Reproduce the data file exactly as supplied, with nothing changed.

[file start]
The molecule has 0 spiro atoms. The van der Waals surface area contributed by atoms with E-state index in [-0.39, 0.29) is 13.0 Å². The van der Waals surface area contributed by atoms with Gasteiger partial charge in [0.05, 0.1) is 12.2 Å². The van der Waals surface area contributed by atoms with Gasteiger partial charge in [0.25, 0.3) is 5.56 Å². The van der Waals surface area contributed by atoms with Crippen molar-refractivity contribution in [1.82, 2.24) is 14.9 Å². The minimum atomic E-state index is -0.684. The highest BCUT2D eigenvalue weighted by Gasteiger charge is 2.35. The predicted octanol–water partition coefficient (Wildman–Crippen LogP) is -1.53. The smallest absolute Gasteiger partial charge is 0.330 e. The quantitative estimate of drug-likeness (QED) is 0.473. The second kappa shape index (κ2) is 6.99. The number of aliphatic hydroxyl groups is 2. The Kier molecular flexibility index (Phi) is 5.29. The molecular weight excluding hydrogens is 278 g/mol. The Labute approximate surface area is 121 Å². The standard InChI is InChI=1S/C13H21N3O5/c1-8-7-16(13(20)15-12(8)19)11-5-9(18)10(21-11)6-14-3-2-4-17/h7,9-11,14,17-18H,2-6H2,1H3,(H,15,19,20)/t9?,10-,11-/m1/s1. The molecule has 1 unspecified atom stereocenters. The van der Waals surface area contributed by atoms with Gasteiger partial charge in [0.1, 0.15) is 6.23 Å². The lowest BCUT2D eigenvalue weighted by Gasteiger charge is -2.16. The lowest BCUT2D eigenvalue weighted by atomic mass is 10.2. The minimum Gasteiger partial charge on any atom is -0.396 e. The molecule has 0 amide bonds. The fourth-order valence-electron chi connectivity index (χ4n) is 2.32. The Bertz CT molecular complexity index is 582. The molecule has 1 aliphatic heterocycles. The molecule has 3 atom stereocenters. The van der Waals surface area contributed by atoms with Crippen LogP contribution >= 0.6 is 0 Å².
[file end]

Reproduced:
The molecule has 0 spiro atoms. The van der Waals surface area contributed by atoms with E-state index in [-0.39, 0.29) is 13.0 Å². The van der Waals surface area contributed by atoms with Gasteiger partial charge in [0.05, 0.1) is 12.2 Å². The van der Waals surface area contributed by atoms with Gasteiger partial charge in [0.25, 0.3) is 5.56 Å². The van der Waals surface area contributed by atoms with Crippen molar-refractivity contribution in [1.82, 2.24) is 14.9 Å². The minimum atomic E-state index is -0.684. The highest BCUT2D eigenvalue weighted by Gasteiger charge is 2.35. The predicted octanol–water partition coefficient (Wildman–Crippen LogP) is -1.53. The smallest absolute Gasteiger partial charge is 0.330 e. The quantitative estimate of drug-likeness (QED) is 0.473. The second kappa shape index (κ2) is 6.99. The number of aliphatic hydroxyl groups is 2. The Kier molecular flexibility index (Phi) is 5.29. The molecular weight excluding hydrogens is 278 g/mol. The Labute approximate surface area is 121 Å². The standard InChI is InChI=1S/C13H21N3O5/c1-8-7-16(13(20)15-12(8)19)11-5-9(18)10(21-11)6-14-3-2-4-17/h7,9-11,14,17-18H,2-6H2,1H3,(H,15,19,20)/t9?,10-,11-/m1/s1. The molecule has 1 unspecified atom stereocenters. The van der Waals surface area contributed by atoms with Gasteiger partial charge in [0.1, 0.15) is 6.23 Å². The lowest BCUT2D eigenvalue weighted by Gasteiger charge is -2.16. The lowest BCUT2D eigenvalue weighted by atomic mass is 10.2. The minimum Gasteiger partial charge on any atom is -0.396 e. The molecule has 0 amide bonds. The fourth-order valence-electron chi connectivity index (χ4n) is 2.32. The Bertz CT molecular complexity index is 582. The molecule has 1 aliphatic heterocycles. The molecule has 3 atom stereocenters. The van der Waals surface area contributed by atoms with Crippen LogP contribution >= 0.6 is 0 Å².